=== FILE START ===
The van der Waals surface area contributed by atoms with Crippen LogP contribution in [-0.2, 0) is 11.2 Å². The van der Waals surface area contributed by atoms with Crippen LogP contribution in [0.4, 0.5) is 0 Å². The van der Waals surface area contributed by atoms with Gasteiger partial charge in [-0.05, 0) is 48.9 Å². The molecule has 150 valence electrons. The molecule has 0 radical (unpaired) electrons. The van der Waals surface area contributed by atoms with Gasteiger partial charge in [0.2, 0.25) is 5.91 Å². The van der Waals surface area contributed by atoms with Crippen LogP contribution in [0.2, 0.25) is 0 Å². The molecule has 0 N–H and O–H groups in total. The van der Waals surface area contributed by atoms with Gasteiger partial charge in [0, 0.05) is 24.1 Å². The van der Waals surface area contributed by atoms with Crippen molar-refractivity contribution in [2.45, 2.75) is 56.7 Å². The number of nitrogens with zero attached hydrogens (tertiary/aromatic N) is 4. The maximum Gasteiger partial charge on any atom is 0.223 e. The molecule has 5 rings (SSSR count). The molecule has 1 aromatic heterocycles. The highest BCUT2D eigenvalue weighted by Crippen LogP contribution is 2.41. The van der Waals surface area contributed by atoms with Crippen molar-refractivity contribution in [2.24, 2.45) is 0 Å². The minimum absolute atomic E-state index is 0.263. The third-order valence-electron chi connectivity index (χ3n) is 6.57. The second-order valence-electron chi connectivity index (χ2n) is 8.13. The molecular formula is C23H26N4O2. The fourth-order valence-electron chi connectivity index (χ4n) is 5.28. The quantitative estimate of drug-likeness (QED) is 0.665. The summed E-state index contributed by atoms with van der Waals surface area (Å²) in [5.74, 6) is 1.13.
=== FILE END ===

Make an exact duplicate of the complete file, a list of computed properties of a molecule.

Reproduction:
The van der Waals surface area contributed by atoms with Crippen LogP contribution in [-0.2, 0) is 11.2 Å². The van der Waals surface area contributed by atoms with Crippen LogP contribution in [0.4, 0.5) is 0 Å². The van der Waals surface area contributed by atoms with Gasteiger partial charge in [-0.05, 0) is 48.9 Å². The molecule has 150 valence electrons. The molecule has 0 radical (unpaired) electrons. The van der Waals surface area contributed by atoms with Gasteiger partial charge in [0.2, 0.25) is 5.91 Å². The van der Waals surface area contributed by atoms with Crippen LogP contribution in [0.2, 0.25) is 0 Å². The molecule has 0 N–H and O–H groups in total. The van der Waals surface area contributed by atoms with Gasteiger partial charge in [0, 0.05) is 24.1 Å². The van der Waals surface area contributed by atoms with Crippen molar-refractivity contribution in [2.45, 2.75) is 56.7 Å². The number of nitrogens with zero attached hydrogens (tertiary/aromatic N) is 4. The maximum Gasteiger partial charge on any atom is 0.223 e. The molecule has 5 rings (SSSR count). The molecule has 1 aromatic heterocycles. The highest BCUT2D eigenvalue weighted by Crippen LogP contribution is 2.41. The van der Waals surface area contributed by atoms with Crippen molar-refractivity contribution in [2.24, 2.45) is 0 Å². The minimum absolute atomic E-state index is 0.263. The third-order valence-electron chi connectivity index (χ3n) is 6.57. The second-order valence-electron chi connectivity index (χ2n) is 8.13. The molecular formula is C23H26N4O2. The fourth-order valence-electron chi connectivity index (χ4n) is 5.28. The quantitative estimate of drug-likeness (QED) is 0.665. The summed E-state index contributed by atoms with van der Waals surface area (Å²) in [5.74, 6) is 1.13.